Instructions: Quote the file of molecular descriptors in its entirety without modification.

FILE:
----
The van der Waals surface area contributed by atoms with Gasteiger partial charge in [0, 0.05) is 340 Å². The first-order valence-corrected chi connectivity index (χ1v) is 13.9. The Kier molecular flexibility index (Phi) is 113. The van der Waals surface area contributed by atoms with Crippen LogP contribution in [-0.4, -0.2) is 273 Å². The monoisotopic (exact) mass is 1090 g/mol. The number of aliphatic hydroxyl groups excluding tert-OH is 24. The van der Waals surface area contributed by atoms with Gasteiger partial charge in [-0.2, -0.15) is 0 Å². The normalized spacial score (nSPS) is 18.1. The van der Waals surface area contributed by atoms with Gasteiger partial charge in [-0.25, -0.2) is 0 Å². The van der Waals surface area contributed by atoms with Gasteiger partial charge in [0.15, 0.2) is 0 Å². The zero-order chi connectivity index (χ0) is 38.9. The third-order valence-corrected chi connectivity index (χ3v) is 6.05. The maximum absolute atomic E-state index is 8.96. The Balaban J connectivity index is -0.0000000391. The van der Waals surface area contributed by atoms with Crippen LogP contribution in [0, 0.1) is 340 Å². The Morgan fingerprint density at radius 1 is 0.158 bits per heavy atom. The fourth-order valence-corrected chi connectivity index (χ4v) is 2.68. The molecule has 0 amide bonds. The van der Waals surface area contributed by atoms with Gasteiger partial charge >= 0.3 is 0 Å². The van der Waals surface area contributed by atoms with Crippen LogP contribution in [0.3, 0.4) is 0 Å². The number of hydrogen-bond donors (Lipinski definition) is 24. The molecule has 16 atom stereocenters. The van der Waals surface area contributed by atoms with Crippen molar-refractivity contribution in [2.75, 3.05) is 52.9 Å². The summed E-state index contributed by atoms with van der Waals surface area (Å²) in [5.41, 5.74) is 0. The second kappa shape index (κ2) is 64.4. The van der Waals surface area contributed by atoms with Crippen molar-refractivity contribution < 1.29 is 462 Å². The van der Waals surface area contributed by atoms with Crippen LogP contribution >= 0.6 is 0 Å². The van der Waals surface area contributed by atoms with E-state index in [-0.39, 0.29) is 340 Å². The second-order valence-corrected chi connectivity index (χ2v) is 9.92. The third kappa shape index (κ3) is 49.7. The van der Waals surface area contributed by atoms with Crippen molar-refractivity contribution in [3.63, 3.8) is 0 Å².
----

The van der Waals surface area contributed by atoms with Gasteiger partial charge in [0, 0.05) is 340 Å². The first-order valence-corrected chi connectivity index (χ1v) is 13.9. The Kier molecular flexibility index (Phi) is 113. The van der Waals surface area contributed by atoms with Crippen LogP contribution in [-0.4, -0.2) is 273 Å². The monoisotopic (exact) mass is 1090 g/mol. The number of aliphatic hydroxyl groups excluding tert-OH is 24. The van der Waals surface area contributed by atoms with Gasteiger partial charge in [-0.2, -0.15) is 0 Å². The normalized spacial score (nSPS) is 18.1. The van der Waals surface area contributed by atoms with Gasteiger partial charge in [-0.25, -0.2) is 0 Å². The van der Waals surface area contributed by atoms with Gasteiger partial charge in [0.15, 0.2) is 0 Å². The zero-order chi connectivity index (χ0) is 38.9. The third-order valence-corrected chi connectivity index (χ3v) is 6.05. The maximum absolute atomic E-state index is 8.96. The Balaban J connectivity index is -0.0000000391. The van der Waals surface area contributed by atoms with Crippen LogP contribution in [0, 0.1) is 340 Å². The Morgan fingerprint density at radius 1 is 0.158 bits per heavy atom. The fourth-order valence-corrected chi connectivity index (χ4v) is 2.68. The molecule has 0 amide bonds. The van der Waals surface area contributed by atoms with Gasteiger partial charge >= 0.3 is 0 Å². The van der Waals surface area contributed by atoms with Crippen LogP contribution in [0.3, 0.4) is 0 Å². The number of hydrogen-bond donors (Lipinski definition) is 24. The molecule has 16 atom stereocenters. The van der Waals surface area contributed by atoms with Crippen molar-refractivity contribution in [2.75, 3.05) is 52.9 Å². The summed E-state index contributed by atoms with van der Waals surface area (Å²) in [5.41, 5.74) is 0. The second kappa shape index (κ2) is 64.4. The van der Waals surface area contributed by atoms with Crippen molar-refractivity contribution < 1.29 is 462 Å². The van der Waals surface area contributed by atoms with Crippen LogP contribution >= 0.6 is 0 Å². The van der Waals surface area contributed by atoms with E-state index in [-0.39, 0.29) is 340 Å². The second-order valence-corrected chi connectivity index (χ2v) is 9.92. The third kappa shape index (κ3) is 49.7. The van der Waals surface area contributed by atoms with Crippen molar-refractivity contribution in [3.63, 3.8) is 0 Å².